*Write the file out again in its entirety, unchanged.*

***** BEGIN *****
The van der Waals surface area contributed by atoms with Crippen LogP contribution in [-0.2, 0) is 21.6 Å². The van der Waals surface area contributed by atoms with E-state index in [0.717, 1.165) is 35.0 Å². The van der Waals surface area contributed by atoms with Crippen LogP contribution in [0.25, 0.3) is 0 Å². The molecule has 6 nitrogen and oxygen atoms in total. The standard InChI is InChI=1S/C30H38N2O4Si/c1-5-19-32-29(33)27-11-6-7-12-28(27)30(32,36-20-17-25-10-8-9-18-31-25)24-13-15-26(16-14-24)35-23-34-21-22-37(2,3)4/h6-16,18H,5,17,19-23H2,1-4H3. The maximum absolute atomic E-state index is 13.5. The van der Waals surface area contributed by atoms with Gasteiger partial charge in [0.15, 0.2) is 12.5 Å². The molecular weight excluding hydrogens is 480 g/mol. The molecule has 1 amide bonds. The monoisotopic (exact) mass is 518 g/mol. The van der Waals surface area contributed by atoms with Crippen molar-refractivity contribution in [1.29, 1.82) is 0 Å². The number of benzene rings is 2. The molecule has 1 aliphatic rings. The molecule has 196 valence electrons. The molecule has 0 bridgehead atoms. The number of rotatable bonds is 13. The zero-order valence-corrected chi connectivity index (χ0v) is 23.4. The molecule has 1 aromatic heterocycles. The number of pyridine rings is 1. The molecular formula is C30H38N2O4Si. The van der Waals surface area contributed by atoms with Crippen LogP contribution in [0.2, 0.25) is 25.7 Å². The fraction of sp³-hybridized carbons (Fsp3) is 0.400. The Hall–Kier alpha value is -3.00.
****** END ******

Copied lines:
The van der Waals surface area contributed by atoms with Crippen LogP contribution in [-0.2, 0) is 21.6 Å². The van der Waals surface area contributed by atoms with E-state index in [0.717, 1.165) is 35.0 Å². The van der Waals surface area contributed by atoms with Crippen LogP contribution in [0.25, 0.3) is 0 Å². The molecule has 6 nitrogen and oxygen atoms in total. The standard InChI is InChI=1S/C30H38N2O4Si/c1-5-19-32-29(33)27-11-6-7-12-28(27)30(32,36-20-17-25-10-8-9-18-31-25)24-13-15-26(16-14-24)35-23-34-21-22-37(2,3)4/h6-16,18H,5,17,19-23H2,1-4H3. The maximum absolute atomic E-state index is 13.5. The van der Waals surface area contributed by atoms with Gasteiger partial charge in [0.15, 0.2) is 12.5 Å². The molecular weight excluding hydrogens is 480 g/mol. The molecule has 1 amide bonds. The monoisotopic (exact) mass is 518 g/mol. The van der Waals surface area contributed by atoms with Crippen molar-refractivity contribution in [1.29, 1.82) is 0 Å². The number of benzene rings is 2. The molecule has 1 aliphatic rings. The molecule has 196 valence electrons. The molecule has 0 bridgehead atoms. The number of rotatable bonds is 13. The zero-order valence-corrected chi connectivity index (χ0v) is 23.4. The molecule has 1 aromatic heterocycles. The number of pyridine rings is 1. The molecular formula is C30H38N2O4Si. The van der Waals surface area contributed by atoms with Crippen LogP contribution in [0.2, 0.25) is 25.7 Å². The fraction of sp³-hybridized carbons (Fsp3) is 0.400. The Hall–Kier alpha value is -3.00.